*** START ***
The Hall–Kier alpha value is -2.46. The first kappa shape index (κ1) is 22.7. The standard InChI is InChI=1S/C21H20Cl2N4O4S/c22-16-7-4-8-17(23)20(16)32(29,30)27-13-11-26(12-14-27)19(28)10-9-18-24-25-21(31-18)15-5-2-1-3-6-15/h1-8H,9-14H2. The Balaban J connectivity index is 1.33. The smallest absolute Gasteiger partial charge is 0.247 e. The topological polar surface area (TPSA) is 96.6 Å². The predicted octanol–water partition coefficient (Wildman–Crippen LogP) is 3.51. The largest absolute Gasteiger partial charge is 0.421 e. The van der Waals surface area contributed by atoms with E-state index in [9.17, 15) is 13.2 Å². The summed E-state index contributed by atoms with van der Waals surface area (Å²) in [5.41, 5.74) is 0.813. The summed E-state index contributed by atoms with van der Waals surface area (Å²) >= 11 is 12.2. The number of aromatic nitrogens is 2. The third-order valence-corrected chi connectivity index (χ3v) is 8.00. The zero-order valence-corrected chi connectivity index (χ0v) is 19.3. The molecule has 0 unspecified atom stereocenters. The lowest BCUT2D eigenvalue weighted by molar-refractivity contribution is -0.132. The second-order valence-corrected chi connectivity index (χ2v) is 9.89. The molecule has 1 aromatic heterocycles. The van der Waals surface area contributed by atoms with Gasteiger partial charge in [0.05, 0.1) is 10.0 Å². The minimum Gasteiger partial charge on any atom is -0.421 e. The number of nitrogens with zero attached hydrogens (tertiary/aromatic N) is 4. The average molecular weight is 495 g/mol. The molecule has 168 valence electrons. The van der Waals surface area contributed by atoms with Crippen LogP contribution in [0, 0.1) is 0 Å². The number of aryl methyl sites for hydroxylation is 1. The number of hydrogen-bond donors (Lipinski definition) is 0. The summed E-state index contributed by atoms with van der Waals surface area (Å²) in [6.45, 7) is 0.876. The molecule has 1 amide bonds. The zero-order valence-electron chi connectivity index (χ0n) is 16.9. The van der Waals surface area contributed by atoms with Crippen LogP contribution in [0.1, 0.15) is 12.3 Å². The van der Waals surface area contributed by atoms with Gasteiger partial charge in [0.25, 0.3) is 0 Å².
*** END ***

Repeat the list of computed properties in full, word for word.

The Hall–Kier alpha value is -2.46. The first kappa shape index (κ1) is 22.7. The standard InChI is InChI=1S/C21H20Cl2N4O4S/c22-16-7-4-8-17(23)20(16)32(29,30)27-13-11-26(12-14-27)19(28)10-9-18-24-25-21(31-18)15-5-2-1-3-6-15/h1-8H,9-14H2. The Balaban J connectivity index is 1.33. The smallest absolute Gasteiger partial charge is 0.247 e. The topological polar surface area (TPSA) is 96.6 Å². The predicted octanol–water partition coefficient (Wildman–Crippen LogP) is 3.51. The largest absolute Gasteiger partial charge is 0.421 e. The van der Waals surface area contributed by atoms with E-state index in [9.17, 15) is 13.2 Å². The summed E-state index contributed by atoms with van der Waals surface area (Å²) in [5.41, 5.74) is 0.813. The summed E-state index contributed by atoms with van der Waals surface area (Å²) >= 11 is 12.2. The number of aromatic nitrogens is 2. The third-order valence-corrected chi connectivity index (χ3v) is 8.00. The zero-order valence-corrected chi connectivity index (χ0v) is 19.3. The molecule has 0 unspecified atom stereocenters. The lowest BCUT2D eigenvalue weighted by molar-refractivity contribution is -0.132. The second-order valence-corrected chi connectivity index (χ2v) is 9.89. The molecule has 1 aromatic heterocycles. The van der Waals surface area contributed by atoms with Gasteiger partial charge in [0.05, 0.1) is 10.0 Å². The minimum Gasteiger partial charge on any atom is -0.421 e. The number of nitrogens with zero attached hydrogens (tertiary/aromatic N) is 4. The average molecular weight is 495 g/mol. The molecule has 168 valence electrons. The van der Waals surface area contributed by atoms with Crippen LogP contribution in [0, 0.1) is 0 Å². The number of aryl methyl sites for hydroxylation is 1. The number of hydrogen-bond donors (Lipinski definition) is 0. The summed E-state index contributed by atoms with van der Waals surface area (Å²) in [6.45, 7) is 0.876. The molecule has 1 amide bonds. The zero-order valence-electron chi connectivity index (χ0n) is 16.9. The van der Waals surface area contributed by atoms with Crippen LogP contribution in [0.1, 0.15) is 12.3 Å². The van der Waals surface area contributed by atoms with Gasteiger partial charge in [0.25, 0.3) is 0 Å².